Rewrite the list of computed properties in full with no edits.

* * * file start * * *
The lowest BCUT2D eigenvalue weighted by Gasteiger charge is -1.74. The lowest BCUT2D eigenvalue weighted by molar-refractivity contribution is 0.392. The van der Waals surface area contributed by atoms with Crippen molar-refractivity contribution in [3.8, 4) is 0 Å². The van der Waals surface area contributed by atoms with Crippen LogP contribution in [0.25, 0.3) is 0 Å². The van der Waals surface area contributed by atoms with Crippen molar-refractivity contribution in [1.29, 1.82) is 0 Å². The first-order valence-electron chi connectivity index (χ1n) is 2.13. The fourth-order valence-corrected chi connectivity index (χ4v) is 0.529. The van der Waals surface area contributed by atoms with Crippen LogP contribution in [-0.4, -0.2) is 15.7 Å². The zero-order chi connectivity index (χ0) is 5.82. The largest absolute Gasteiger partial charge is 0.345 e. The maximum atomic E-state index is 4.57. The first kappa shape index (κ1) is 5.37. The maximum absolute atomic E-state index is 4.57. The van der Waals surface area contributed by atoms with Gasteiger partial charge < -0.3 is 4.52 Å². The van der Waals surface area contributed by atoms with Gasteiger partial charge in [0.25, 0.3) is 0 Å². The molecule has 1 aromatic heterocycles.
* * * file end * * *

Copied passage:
The lowest BCUT2D eigenvalue weighted by Gasteiger charge is -1.74. The lowest BCUT2D eigenvalue weighted by molar-refractivity contribution is 0.392. The van der Waals surface area contributed by atoms with Crippen molar-refractivity contribution in [3.8, 4) is 0 Å². The van der Waals surface area contributed by atoms with Crippen LogP contribution in [0.25, 0.3) is 0 Å². The van der Waals surface area contributed by atoms with Crippen molar-refractivity contribution in [1.29, 1.82) is 0 Å². The first-order valence-electron chi connectivity index (χ1n) is 2.13. The fourth-order valence-corrected chi connectivity index (χ4v) is 0.529. The van der Waals surface area contributed by atoms with Crippen LogP contribution in [-0.4, -0.2) is 15.7 Å². The zero-order chi connectivity index (χ0) is 5.82. The largest absolute Gasteiger partial charge is 0.345 e. The maximum atomic E-state index is 4.57. The first kappa shape index (κ1) is 5.37. The maximum absolute atomic E-state index is 4.57. The van der Waals surface area contributed by atoms with Gasteiger partial charge < -0.3 is 4.52 Å². The van der Waals surface area contributed by atoms with Gasteiger partial charge in [0.25, 0.3) is 0 Å². The molecule has 1 aromatic heterocycles.